You will have to buy one transmitter, which goes on camera, and as many receivers as the number of flash units that you have. For example a bundle of one transmitter and two receivers on Ebay costs about $52.

Yongnuo Flash Trigger

Their single disadvantage for me was that the receiver has only the regular tripod mount (as you can see in the picture), but I needed it to have the hot shoe mount. In order to solve this problem I bought flash sync hot shoe adapters ($12) for each receiver (see the photo below). However there are similar wireless flash triggers (also Chinese and cheap) that come with hot shoe mount.

flash sync hot shoe adapter

I mount the flash on the flash sync hot shoe adapter and connect it to the receiver with PC cord.

Additional advantage of these wireless flash triggers is that they can trigger the flash in two ways:

1. From the transmitter that you put on your camera.
2. From any other flash that fires in their line of sight.

Disadvantages of these wireless flash triggers may be in the build quality. I am working with them only couple of months (and they worked good until now), and I have no idea for how long they will function properly. Compared to pocked wizards their working range is pretty short but personally I never encountered (or could think of) a situation where 30 meters weren’t enough for me.

In conclusion I think that these triggers are perfect for beginners, and who knows, maybe I won’t ever consider upgrading to anything else.

My Lighting Equipment

After I wrote several posts about lighting (Light Study I, Light Study II, Patterns and Light Study), I received several responses from my readers saying – “You have up to three flash units in your setup! That is expensive. Not many amateurs who would like to experiment with lighting can afford that.”

Well, this is not exactly true. I agree that Canon flashes are expensive (even second hand), for example I bought my primary Canon 430 EX flash second hand for about 240 USD, and Nikon flashes are in the same price range. There are additional known brands that are a little cheaper but still expensive.

But I found really cheap flashes on e-bay from Chinese company named Yongnuo. Two of them cost me on e-bay only about 95 bucks (for both). Now you have to agree that this is cheap and much more affordable than branded flashes.

Of course there are pros and cons to such a purchase. Let me list here some of them:

Pros:

  • Price. Very affordable flash units.
  • Flash comes with diffuser dome, built-in bounce card, and wide angle cover (see on the photo below)
  • Flash head can be rotated in all the common directions almost the same as Canon/Nikon flashes.
  • The output power of the flash can be controlled (but look at the “Cons” section also)
  • GN number – 33, which means that this flash is pretty powerful.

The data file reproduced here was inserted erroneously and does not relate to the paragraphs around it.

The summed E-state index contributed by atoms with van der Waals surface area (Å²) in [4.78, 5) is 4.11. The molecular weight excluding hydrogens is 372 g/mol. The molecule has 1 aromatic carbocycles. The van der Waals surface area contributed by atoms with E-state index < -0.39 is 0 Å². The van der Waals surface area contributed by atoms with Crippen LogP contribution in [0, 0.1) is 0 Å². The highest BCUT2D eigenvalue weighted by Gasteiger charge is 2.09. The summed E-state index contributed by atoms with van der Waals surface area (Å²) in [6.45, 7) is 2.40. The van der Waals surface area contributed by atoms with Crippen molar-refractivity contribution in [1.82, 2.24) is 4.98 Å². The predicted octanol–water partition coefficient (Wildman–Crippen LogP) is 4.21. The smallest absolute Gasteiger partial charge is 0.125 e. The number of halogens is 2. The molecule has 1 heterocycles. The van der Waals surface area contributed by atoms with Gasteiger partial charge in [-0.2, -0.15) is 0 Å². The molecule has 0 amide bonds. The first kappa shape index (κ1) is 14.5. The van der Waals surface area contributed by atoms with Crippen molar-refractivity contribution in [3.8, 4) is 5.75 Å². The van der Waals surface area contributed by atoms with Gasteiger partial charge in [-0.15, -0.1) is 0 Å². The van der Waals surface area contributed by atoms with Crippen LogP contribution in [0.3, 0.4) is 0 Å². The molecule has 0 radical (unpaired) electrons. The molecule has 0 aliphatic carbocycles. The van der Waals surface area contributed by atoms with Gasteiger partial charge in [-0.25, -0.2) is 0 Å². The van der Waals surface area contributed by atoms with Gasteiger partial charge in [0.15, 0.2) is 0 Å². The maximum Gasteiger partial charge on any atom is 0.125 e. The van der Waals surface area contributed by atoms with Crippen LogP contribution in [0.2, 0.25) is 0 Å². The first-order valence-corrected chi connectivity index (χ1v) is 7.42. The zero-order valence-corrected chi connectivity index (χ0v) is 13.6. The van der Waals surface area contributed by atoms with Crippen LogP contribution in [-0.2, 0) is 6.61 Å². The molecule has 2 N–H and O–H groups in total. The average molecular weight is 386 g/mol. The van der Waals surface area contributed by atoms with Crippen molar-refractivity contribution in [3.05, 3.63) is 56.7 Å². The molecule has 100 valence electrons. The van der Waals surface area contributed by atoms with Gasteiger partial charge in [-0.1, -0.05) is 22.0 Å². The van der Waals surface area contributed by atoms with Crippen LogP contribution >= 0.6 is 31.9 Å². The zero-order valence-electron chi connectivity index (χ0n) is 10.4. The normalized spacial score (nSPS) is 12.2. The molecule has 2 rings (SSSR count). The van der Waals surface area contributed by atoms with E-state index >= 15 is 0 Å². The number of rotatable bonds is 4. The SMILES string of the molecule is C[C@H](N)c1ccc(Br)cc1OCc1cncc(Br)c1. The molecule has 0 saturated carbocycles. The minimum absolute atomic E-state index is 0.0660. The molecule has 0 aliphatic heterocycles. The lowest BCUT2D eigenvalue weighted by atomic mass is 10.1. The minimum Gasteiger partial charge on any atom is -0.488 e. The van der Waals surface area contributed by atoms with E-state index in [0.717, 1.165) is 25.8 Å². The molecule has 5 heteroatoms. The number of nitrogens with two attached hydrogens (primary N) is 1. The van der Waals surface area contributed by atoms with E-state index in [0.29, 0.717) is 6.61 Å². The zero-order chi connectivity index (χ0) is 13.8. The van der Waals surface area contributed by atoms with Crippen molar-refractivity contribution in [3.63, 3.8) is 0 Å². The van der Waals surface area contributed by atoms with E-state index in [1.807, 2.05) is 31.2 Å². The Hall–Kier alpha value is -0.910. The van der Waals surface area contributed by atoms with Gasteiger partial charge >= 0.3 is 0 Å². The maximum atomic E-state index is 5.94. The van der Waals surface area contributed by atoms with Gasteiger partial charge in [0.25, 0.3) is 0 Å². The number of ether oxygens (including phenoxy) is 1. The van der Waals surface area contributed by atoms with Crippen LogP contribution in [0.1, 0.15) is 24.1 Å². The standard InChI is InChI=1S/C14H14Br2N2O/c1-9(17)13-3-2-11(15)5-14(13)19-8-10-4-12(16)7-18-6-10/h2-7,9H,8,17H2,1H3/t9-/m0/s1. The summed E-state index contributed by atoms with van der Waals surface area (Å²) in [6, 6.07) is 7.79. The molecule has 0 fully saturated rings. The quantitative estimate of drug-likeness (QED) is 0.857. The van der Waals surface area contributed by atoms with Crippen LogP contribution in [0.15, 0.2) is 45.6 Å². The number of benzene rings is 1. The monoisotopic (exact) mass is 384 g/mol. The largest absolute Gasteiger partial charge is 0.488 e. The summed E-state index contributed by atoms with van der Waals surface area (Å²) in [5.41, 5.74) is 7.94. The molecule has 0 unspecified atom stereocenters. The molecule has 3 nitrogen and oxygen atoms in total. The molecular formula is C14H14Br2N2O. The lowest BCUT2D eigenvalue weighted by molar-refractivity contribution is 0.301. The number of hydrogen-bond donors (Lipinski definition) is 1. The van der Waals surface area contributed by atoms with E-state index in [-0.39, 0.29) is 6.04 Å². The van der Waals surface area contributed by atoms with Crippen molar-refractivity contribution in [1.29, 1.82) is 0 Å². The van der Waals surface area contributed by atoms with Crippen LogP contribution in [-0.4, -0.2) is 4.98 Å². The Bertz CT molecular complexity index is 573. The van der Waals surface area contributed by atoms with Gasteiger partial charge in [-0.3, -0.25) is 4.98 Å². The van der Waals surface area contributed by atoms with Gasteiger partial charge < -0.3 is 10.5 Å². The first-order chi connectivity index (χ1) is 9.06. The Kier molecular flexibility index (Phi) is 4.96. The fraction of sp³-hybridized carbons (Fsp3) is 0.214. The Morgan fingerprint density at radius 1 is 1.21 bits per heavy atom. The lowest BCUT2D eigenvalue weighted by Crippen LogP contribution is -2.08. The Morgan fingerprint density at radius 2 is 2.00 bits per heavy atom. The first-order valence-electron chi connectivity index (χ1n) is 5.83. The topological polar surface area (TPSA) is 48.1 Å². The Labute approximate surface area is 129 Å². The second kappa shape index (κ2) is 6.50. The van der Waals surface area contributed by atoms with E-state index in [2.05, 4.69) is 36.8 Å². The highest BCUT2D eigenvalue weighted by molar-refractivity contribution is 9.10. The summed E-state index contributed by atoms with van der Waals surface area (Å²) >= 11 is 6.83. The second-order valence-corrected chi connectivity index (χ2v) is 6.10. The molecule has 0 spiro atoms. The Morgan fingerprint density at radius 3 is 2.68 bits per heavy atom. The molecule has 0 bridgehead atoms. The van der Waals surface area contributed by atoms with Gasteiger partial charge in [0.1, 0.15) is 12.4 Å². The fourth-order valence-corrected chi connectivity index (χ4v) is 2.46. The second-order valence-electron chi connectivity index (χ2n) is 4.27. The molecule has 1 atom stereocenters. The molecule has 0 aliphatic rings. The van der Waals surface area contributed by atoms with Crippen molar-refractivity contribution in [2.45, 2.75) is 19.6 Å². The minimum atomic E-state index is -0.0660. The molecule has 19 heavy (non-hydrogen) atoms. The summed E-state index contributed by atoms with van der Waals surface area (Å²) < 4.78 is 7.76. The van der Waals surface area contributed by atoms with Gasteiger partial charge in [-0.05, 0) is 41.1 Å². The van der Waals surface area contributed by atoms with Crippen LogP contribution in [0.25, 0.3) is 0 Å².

Cons:

  • Recycling time of 5 seconds. My Canon 430EX recycles at about 2.5 seconds with Ni-Mh batteries.
  • No ETTL controls (so that flash power has to be set manually)
  • No flash zoom adjustments.
  • Power is controlled by turning wheel (see the photo below) and not digitally, so I can’t set, for example, exactly 1/2 power. I can do it only approximately.
  • No PC sync connector (but actually my Canon 430EX doesn’t have it either).
  • I am also not sure about the build quality. What I mean is that externally this flash looks good, but I don’t know how long it will work. Until now I have been using it for two months and didn’t have any problems.

Looking at the pros and cons, I can say that some of the cons are not that important to me – for example the fact that there is no ETTL controls doesn’t bother me because I always work manually with these flashes. I use them primarily as off camera flashes with remote trigger. If I have to use flash on-camera, I use my Canon 430EX. No flash zoom adjustments are also not that important – if you put your flash behind an umbrella or put a gobo on it – the zoom doesn’t really matter. Even without all this, you can just vary the placement distance of the flash.

I would like to warn you again – I can’t guarantee that the build quality of these flashes is the same as the branded ones. It probably is not. But in my opinion for beginners they can be a perfect start.

In conclusion – if you have the money buy the good and proved branded models, but if your budget is limited like mine and you still want to learn how to work with light, these Yongnuo flashes are good solution for starters.

Yongnuo Flashes
The white marks that you see near the power wheel are made by me.

In my next post on lighting I will talk about my remote flash triggers. So everyone interested – stay tuned!


If you got interested in these flashes you can visit the e-bay store where I found them. This is not an advertisement, I am not affiliated in any way with that store and don’t receive any benefits if you buy there.

Yongnuo Flashes

Kata Bag 3n1 20 Review